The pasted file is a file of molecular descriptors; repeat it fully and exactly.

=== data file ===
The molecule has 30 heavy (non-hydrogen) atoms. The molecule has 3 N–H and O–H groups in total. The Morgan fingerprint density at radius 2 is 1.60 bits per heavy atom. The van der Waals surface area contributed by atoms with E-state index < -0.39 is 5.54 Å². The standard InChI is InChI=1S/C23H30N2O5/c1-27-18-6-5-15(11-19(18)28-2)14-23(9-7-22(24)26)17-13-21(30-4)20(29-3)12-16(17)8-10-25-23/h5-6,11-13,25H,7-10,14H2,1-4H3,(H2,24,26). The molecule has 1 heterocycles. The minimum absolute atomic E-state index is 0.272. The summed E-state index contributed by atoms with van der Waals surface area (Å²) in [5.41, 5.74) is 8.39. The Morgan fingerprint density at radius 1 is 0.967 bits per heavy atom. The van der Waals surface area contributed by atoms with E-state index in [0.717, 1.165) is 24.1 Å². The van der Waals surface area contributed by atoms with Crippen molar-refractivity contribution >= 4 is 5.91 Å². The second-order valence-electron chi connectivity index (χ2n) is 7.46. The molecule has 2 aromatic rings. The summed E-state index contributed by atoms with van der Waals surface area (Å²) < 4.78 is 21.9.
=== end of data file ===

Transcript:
The molecule has 30 heavy (non-hydrogen) atoms. The molecule has 3 N–H and O–H groups in total. The Morgan fingerprint density at radius 2 is 1.60 bits per heavy atom. The van der Waals surface area contributed by atoms with E-state index < -0.39 is 5.54 Å². The standard InChI is InChI=1S/C23H30N2O5/c1-27-18-6-5-15(11-19(18)28-2)14-23(9-7-22(24)26)17-13-21(30-4)20(29-3)12-16(17)8-10-25-23/h5-6,11-13,25H,7-10,14H2,1-4H3,(H2,24,26). The molecule has 1 heterocycles. The minimum absolute atomic E-state index is 0.272. The summed E-state index contributed by atoms with van der Waals surface area (Å²) in [5.41, 5.74) is 8.39. The Morgan fingerprint density at radius 1 is 0.967 bits per heavy atom. The van der Waals surface area contributed by atoms with E-state index in [0.717, 1.165) is 24.1 Å². The van der Waals surface area contributed by atoms with Crippen molar-refractivity contribution >= 4 is 5.91 Å². The second-order valence-electron chi connectivity index (χ2n) is 7.46. The molecule has 2 aromatic rings. The summed E-state index contributed by atoms with van der Waals surface area (Å²) < 4.78 is 21.9.